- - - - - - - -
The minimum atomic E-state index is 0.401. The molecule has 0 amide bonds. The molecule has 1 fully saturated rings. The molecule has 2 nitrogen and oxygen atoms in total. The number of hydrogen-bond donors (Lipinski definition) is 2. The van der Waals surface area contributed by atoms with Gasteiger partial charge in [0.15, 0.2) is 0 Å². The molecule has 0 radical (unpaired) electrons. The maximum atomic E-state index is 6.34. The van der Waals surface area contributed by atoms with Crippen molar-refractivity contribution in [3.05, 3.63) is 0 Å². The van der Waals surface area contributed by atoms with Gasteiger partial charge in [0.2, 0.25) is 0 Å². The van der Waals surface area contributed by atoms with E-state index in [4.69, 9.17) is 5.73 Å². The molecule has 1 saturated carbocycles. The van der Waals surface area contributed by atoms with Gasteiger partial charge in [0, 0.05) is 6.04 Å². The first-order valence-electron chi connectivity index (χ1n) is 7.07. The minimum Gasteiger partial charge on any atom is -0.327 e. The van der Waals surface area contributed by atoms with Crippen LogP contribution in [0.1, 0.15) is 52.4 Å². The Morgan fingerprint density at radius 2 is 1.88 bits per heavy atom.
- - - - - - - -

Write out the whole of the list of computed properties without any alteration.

The minimum atomic E-state index is 0.401. The molecule has 0 amide bonds. The molecule has 1 fully saturated rings. The molecule has 2 nitrogen and oxygen atoms in total. The number of hydrogen-bond donors (Lipinski definition) is 2. The van der Waals surface area contributed by atoms with Gasteiger partial charge in [0.15, 0.2) is 0 Å². The molecule has 0 radical (unpaired) electrons. The maximum atomic E-state index is 6.34. The van der Waals surface area contributed by atoms with Crippen molar-refractivity contribution in [3.05, 3.63) is 0 Å². The van der Waals surface area contributed by atoms with Gasteiger partial charge in [0.2, 0.25) is 0 Å². The van der Waals surface area contributed by atoms with E-state index in [4.69, 9.17) is 5.73 Å². The molecule has 1 saturated carbocycles. The van der Waals surface area contributed by atoms with Gasteiger partial charge in [0, 0.05) is 6.04 Å². The first-order valence-electron chi connectivity index (χ1n) is 7.07. The minimum Gasteiger partial charge on any atom is -0.327 e. The van der Waals surface area contributed by atoms with Crippen LogP contribution in [0.1, 0.15) is 52.4 Å². The Morgan fingerprint density at radius 2 is 1.88 bits per heavy atom.